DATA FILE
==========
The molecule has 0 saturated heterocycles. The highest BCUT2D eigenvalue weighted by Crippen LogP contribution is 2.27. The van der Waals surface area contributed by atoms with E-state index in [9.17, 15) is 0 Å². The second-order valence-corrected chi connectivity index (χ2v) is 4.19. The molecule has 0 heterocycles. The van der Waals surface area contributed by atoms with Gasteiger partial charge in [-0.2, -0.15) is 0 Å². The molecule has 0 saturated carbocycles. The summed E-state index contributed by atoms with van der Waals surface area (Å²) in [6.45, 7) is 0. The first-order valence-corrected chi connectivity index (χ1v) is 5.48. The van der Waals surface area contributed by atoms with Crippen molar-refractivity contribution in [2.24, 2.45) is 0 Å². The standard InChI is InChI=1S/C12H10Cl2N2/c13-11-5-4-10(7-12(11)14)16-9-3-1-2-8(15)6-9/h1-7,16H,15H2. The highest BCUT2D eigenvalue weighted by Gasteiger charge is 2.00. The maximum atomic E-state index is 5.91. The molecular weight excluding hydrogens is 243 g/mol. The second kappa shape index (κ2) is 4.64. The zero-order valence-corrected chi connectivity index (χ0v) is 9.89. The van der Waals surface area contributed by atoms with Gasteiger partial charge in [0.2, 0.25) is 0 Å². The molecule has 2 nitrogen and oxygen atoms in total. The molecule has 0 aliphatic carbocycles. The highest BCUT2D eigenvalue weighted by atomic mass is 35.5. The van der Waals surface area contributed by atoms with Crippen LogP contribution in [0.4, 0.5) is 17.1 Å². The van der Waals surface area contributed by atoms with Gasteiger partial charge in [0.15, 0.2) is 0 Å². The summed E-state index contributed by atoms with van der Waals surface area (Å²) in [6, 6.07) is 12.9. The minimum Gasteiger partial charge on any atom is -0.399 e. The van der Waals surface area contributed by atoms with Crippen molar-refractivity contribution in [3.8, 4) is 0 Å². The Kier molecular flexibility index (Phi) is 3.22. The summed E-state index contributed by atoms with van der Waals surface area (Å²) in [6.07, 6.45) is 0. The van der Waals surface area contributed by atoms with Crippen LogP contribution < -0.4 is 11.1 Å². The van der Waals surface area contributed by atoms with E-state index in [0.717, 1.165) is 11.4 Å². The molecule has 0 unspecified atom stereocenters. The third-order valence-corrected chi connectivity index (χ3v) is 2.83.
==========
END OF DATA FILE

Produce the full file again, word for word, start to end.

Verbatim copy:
The molecule has 0 saturated heterocycles. The highest BCUT2D eigenvalue weighted by Crippen LogP contribution is 2.27. The van der Waals surface area contributed by atoms with E-state index in [9.17, 15) is 0 Å². The second-order valence-corrected chi connectivity index (χ2v) is 4.19. The molecule has 0 heterocycles. The van der Waals surface area contributed by atoms with Gasteiger partial charge in [-0.2, -0.15) is 0 Å². The molecule has 0 saturated carbocycles. The summed E-state index contributed by atoms with van der Waals surface area (Å²) in [6.45, 7) is 0. The first-order valence-corrected chi connectivity index (χ1v) is 5.48. The van der Waals surface area contributed by atoms with Crippen molar-refractivity contribution in [2.24, 2.45) is 0 Å². The standard InChI is InChI=1S/C12H10Cl2N2/c13-11-5-4-10(7-12(11)14)16-9-3-1-2-8(15)6-9/h1-7,16H,15H2. The highest BCUT2D eigenvalue weighted by Gasteiger charge is 2.00. The maximum atomic E-state index is 5.91. The molecular weight excluding hydrogens is 243 g/mol. The second kappa shape index (κ2) is 4.64. The zero-order valence-corrected chi connectivity index (χ0v) is 9.89. The van der Waals surface area contributed by atoms with Gasteiger partial charge in [0.2, 0.25) is 0 Å². The molecule has 2 nitrogen and oxygen atoms in total. The molecule has 0 aliphatic carbocycles. The highest BCUT2D eigenvalue weighted by atomic mass is 35.5. The van der Waals surface area contributed by atoms with Crippen LogP contribution in [0.4, 0.5) is 17.1 Å². The van der Waals surface area contributed by atoms with Gasteiger partial charge in [0.15, 0.2) is 0 Å². The summed E-state index contributed by atoms with van der Waals surface area (Å²) in [6, 6.07) is 12.9. The minimum Gasteiger partial charge on any atom is -0.399 e. The van der Waals surface area contributed by atoms with Crippen molar-refractivity contribution in [3.8, 4) is 0 Å². The Kier molecular flexibility index (Phi) is 3.22. The summed E-state index contributed by atoms with van der Waals surface area (Å²) in [6.07, 6.45) is 0. The van der Waals surface area contributed by atoms with Crippen LogP contribution < -0.4 is 11.1 Å². The van der Waals surface area contributed by atoms with E-state index in [0.717, 1.165) is 11.4 Å². The molecule has 0 unspecified atom stereocenters. The third-order valence-corrected chi connectivity index (χ3v) is 2.83.